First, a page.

Edmund Myer on Indirect Control

The rightly trained singer breathes as naturally and as unconsciously for singing as for living. It is true the singing­ breath is fuller than the vital­ breath, but it must be as automatic, as unconscious. He who consciously breathes to sing, sings wrongly: for, conscious breath­taking compels conscious breath­ control, which always means a loss of the true conditions of singing. We sit quietly, we breathe quietly; we walk, we unconsciously breathe a little fuller; we walk rapidly or run, and, naturally or automatically, we breathe according to our wants or needs; we are conscious of breathing only when we have run too far. How is this necessarily increased breathing secured? Unconsciously or automatically through bodily action.

The singer stands, he breathes quietly; he desires to sing; instantly, if he has been properly trained, he feels pervading his entire being “the singer’s sensation,” the sensation of singing. He asserts his position according to the pitch and power of the tone to be sung, and unconsciously or automatically, through flexible action, his lungs fill with air. This will take place in spite of him, and in order to avoid taking the increased breath he would have to consciously and directly oppose it. If the desire is to sing medium power, or softly, the action and the breath is according to the desire.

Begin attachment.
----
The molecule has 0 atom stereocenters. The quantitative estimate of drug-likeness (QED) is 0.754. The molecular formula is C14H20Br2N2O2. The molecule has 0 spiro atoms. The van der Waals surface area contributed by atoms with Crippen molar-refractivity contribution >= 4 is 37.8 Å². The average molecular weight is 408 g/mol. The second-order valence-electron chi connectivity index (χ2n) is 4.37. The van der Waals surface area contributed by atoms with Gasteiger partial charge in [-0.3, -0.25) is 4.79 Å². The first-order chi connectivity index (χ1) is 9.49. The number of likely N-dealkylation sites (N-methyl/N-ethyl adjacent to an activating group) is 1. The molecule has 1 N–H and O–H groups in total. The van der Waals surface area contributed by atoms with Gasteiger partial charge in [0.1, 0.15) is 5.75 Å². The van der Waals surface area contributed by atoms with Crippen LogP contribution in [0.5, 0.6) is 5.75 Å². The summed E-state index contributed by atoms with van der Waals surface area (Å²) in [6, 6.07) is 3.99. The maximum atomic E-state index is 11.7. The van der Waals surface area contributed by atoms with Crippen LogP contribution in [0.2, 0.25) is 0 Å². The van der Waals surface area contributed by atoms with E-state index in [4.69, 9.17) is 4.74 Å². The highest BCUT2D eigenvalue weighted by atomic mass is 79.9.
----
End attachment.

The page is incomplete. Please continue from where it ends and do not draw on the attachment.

If with dramatic power, or high tones, the action and the breath will be equal to the desire. Thus, through right position and action, the singer secures not only a right singing-breath but the true conditions of singing at and above the organ of sound as before described; and so long as these true conditions are maintained the singer enjoys absolute automatic breath-control. He need give neither inspiration nor expiration a thought. He can thus give himself up entirely to his art, and be moved and controlled by giving an outward expression of his inner, his higher, his emotional nature. This is art; this is truly high art. In this way the singer can give expression, without interference, to his artistic temperament and nature; to the very deepest feeling of his emotional nature, of his soul.